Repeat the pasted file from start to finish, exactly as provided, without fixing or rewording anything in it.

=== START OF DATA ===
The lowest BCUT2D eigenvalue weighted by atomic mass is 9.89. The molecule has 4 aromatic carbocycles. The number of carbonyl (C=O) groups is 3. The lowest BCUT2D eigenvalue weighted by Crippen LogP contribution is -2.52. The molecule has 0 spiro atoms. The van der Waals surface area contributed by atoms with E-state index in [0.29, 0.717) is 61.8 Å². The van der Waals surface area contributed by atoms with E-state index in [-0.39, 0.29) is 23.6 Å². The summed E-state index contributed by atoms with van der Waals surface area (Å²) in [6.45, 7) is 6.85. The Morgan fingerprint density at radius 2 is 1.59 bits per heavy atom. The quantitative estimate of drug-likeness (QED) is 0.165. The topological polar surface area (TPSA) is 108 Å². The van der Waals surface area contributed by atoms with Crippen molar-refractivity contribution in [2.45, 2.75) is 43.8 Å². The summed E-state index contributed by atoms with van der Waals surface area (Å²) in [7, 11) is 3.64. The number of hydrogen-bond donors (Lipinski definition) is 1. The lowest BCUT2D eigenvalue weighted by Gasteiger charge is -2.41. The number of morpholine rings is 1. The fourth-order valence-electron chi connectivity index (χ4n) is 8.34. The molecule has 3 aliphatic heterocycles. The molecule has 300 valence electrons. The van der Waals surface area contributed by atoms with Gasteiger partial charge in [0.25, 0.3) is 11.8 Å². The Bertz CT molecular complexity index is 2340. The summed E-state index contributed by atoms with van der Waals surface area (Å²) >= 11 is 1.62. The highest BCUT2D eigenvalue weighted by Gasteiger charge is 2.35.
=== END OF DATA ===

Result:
The lowest BCUT2D eigenvalue weighted by atomic mass is 9.89. The molecule has 4 aromatic carbocycles. The number of carbonyl (C=O) groups is 3. The lowest BCUT2D eigenvalue weighted by Crippen LogP contribution is -2.52. The molecule has 0 spiro atoms. The van der Waals surface area contributed by atoms with E-state index in [0.29, 0.717) is 61.8 Å². The van der Waals surface area contributed by atoms with E-state index in [-0.39, 0.29) is 23.6 Å². The summed E-state index contributed by atoms with van der Waals surface area (Å²) in [6.45, 7) is 6.85. The Morgan fingerprint density at radius 2 is 1.59 bits per heavy atom. The quantitative estimate of drug-likeness (QED) is 0.165. The topological polar surface area (TPSA) is 108 Å². The van der Waals surface area contributed by atoms with Crippen molar-refractivity contribution in [2.45, 2.75) is 43.8 Å². The summed E-state index contributed by atoms with van der Waals surface area (Å²) in [7, 11) is 3.64. The number of hydrogen-bond donors (Lipinski definition) is 1. The lowest BCUT2D eigenvalue weighted by Gasteiger charge is -2.41. The number of morpholine rings is 1. The fourth-order valence-electron chi connectivity index (χ4n) is 8.34. The molecule has 3 aliphatic heterocycles. The molecule has 300 valence electrons. The van der Waals surface area contributed by atoms with Gasteiger partial charge in [0.25, 0.3) is 11.8 Å². The Bertz CT molecular complexity index is 2340. The summed E-state index contributed by atoms with van der Waals surface area (Å²) >= 11 is 1.62. The highest BCUT2D eigenvalue weighted by Gasteiger charge is 2.35.